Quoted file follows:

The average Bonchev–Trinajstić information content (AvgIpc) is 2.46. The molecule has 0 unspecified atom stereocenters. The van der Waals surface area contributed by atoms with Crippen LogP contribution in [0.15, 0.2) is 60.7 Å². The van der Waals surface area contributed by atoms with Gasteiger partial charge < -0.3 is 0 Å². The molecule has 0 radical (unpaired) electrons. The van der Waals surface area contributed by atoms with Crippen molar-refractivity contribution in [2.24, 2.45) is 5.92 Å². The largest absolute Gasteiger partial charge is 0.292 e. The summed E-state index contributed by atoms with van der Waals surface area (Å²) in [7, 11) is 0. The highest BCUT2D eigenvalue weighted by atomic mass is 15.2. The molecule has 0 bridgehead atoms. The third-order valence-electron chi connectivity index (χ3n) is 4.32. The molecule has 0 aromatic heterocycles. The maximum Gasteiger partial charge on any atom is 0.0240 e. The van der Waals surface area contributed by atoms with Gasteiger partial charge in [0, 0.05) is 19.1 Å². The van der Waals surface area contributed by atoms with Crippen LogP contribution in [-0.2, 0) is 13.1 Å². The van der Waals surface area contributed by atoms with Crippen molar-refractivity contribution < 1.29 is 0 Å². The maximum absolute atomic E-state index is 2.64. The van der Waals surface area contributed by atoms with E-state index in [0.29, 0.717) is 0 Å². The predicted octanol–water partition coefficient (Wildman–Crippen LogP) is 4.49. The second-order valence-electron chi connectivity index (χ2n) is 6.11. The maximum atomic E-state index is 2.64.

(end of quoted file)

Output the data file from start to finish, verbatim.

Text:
The average Bonchev–Trinajstić information content (AvgIpc) is 2.46. The molecule has 0 unspecified atom stereocenters. The van der Waals surface area contributed by atoms with Crippen LogP contribution in [0.15, 0.2) is 60.7 Å². The van der Waals surface area contributed by atoms with Gasteiger partial charge < -0.3 is 0 Å². The molecule has 0 radical (unpaired) electrons. The van der Waals surface area contributed by atoms with Crippen molar-refractivity contribution in [2.24, 2.45) is 5.92 Å². The largest absolute Gasteiger partial charge is 0.292 e. The summed E-state index contributed by atoms with van der Waals surface area (Å²) in [7, 11) is 0. The highest BCUT2D eigenvalue weighted by atomic mass is 15.2. The molecule has 0 bridgehead atoms. The third-order valence-electron chi connectivity index (χ3n) is 4.32. The molecule has 0 aromatic heterocycles. The maximum Gasteiger partial charge on any atom is 0.0240 e. The van der Waals surface area contributed by atoms with Gasteiger partial charge in [0, 0.05) is 19.1 Å². The van der Waals surface area contributed by atoms with Crippen LogP contribution in [-0.2, 0) is 13.1 Å². The van der Waals surface area contributed by atoms with Crippen molar-refractivity contribution < 1.29 is 0 Å². The maximum absolute atomic E-state index is 2.64. The van der Waals surface area contributed by atoms with E-state index in [0.29, 0.717) is 0 Å². The predicted octanol–water partition coefficient (Wildman–Crippen LogP) is 4.49. The second-order valence-electron chi connectivity index (χ2n) is 6.11. The maximum atomic E-state index is 2.64.